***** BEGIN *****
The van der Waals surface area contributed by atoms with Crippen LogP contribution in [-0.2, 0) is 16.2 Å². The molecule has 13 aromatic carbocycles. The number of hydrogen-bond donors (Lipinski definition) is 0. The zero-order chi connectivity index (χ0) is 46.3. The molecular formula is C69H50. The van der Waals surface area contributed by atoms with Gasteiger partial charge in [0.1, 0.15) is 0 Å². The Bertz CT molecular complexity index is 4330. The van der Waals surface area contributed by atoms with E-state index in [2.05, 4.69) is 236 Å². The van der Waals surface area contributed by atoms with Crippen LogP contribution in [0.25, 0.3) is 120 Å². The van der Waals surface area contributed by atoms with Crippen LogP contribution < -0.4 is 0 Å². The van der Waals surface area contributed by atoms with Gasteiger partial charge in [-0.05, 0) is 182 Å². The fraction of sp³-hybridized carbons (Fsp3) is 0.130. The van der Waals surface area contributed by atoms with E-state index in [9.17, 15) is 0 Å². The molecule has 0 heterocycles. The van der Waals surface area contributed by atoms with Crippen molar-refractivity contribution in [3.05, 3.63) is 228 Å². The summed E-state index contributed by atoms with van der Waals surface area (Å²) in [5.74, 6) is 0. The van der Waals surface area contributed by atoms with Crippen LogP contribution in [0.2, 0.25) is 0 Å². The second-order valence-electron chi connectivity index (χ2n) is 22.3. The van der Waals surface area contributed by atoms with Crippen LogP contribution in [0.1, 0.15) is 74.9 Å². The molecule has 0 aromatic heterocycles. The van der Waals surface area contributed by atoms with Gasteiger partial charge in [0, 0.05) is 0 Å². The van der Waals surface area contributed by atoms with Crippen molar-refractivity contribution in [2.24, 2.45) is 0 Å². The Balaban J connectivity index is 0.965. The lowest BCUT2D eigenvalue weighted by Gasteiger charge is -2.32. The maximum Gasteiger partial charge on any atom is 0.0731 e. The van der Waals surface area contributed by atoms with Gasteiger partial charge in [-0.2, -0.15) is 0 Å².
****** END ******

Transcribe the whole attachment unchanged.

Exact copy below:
The van der Waals surface area contributed by atoms with Crippen LogP contribution in [-0.2, 0) is 16.2 Å². The molecule has 13 aromatic carbocycles. The number of hydrogen-bond donors (Lipinski definition) is 0. The zero-order chi connectivity index (χ0) is 46.3. The molecular formula is C69H50. The van der Waals surface area contributed by atoms with Gasteiger partial charge in [0.1, 0.15) is 0 Å². The Bertz CT molecular complexity index is 4330. The van der Waals surface area contributed by atoms with E-state index in [2.05, 4.69) is 236 Å². The van der Waals surface area contributed by atoms with Crippen LogP contribution in [0.25, 0.3) is 120 Å². The van der Waals surface area contributed by atoms with Crippen LogP contribution < -0.4 is 0 Å². The van der Waals surface area contributed by atoms with Gasteiger partial charge in [-0.05, 0) is 182 Å². The fraction of sp³-hybridized carbons (Fsp3) is 0.130. The van der Waals surface area contributed by atoms with E-state index in [9.17, 15) is 0 Å². The molecule has 0 heterocycles. The van der Waals surface area contributed by atoms with Crippen molar-refractivity contribution in [3.05, 3.63) is 228 Å². The summed E-state index contributed by atoms with van der Waals surface area (Å²) in [5.74, 6) is 0. The van der Waals surface area contributed by atoms with Crippen LogP contribution in [0.2, 0.25) is 0 Å². The second-order valence-electron chi connectivity index (χ2n) is 22.3. The van der Waals surface area contributed by atoms with Crippen LogP contribution in [0.1, 0.15) is 74.9 Å². The molecule has 0 aromatic heterocycles. The van der Waals surface area contributed by atoms with Gasteiger partial charge in [0, 0.05) is 0 Å². The van der Waals surface area contributed by atoms with Crippen molar-refractivity contribution in [2.24, 2.45) is 0 Å². The Balaban J connectivity index is 0.965. The lowest BCUT2D eigenvalue weighted by Gasteiger charge is -2.32. The maximum Gasteiger partial charge on any atom is 0.0731 e. The van der Waals surface area contributed by atoms with Gasteiger partial charge in [-0.2, -0.15) is 0 Å².